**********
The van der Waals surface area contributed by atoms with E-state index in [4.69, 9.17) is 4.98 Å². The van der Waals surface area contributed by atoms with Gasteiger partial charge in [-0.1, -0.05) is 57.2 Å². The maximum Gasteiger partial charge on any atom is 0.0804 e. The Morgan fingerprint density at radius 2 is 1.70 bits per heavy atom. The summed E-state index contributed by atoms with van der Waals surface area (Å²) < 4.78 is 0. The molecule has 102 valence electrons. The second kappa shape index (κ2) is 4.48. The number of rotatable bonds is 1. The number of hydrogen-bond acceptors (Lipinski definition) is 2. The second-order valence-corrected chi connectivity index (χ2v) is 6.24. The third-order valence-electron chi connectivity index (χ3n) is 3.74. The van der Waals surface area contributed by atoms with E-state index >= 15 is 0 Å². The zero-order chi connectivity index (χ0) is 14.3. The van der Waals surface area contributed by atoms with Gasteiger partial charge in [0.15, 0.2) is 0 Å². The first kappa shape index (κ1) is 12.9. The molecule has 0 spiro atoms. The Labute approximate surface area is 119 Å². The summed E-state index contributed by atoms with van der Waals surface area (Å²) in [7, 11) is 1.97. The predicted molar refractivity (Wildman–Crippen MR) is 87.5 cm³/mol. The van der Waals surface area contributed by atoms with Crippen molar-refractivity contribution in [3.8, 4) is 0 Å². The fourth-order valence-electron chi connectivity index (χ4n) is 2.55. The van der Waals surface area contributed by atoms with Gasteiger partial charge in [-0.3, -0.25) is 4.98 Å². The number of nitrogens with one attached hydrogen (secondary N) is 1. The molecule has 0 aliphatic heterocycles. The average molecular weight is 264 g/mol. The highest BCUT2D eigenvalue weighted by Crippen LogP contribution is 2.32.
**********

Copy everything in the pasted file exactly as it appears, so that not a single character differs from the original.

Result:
The van der Waals surface area contributed by atoms with E-state index in [4.69, 9.17) is 4.98 Å². The van der Waals surface area contributed by atoms with Gasteiger partial charge in [-0.1, -0.05) is 57.2 Å². The maximum Gasteiger partial charge on any atom is 0.0804 e. The Morgan fingerprint density at radius 2 is 1.70 bits per heavy atom. The summed E-state index contributed by atoms with van der Waals surface area (Å²) < 4.78 is 0. The molecule has 102 valence electrons. The second kappa shape index (κ2) is 4.48. The number of rotatable bonds is 1. The number of hydrogen-bond acceptors (Lipinski definition) is 2. The second-order valence-corrected chi connectivity index (χ2v) is 6.24. The third-order valence-electron chi connectivity index (χ3n) is 3.74. The van der Waals surface area contributed by atoms with E-state index >= 15 is 0 Å². The zero-order chi connectivity index (χ0) is 14.3. The van der Waals surface area contributed by atoms with Gasteiger partial charge in [0.15, 0.2) is 0 Å². The first kappa shape index (κ1) is 12.9. The molecule has 0 spiro atoms. The Labute approximate surface area is 119 Å². The summed E-state index contributed by atoms with van der Waals surface area (Å²) in [7, 11) is 1.97. The predicted molar refractivity (Wildman–Crippen MR) is 87.5 cm³/mol. The van der Waals surface area contributed by atoms with Crippen molar-refractivity contribution in [3.8, 4) is 0 Å². The fourth-order valence-electron chi connectivity index (χ4n) is 2.55. The van der Waals surface area contributed by atoms with Gasteiger partial charge in [-0.3, -0.25) is 4.98 Å². The number of nitrogens with one attached hydrogen (secondary N) is 1. The molecule has 0 aliphatic heterocycles. The average molecular weight is 264 g/mol. The highest BCUT2D eigenvalue weighted by Crippen LogP contribution is 2.32.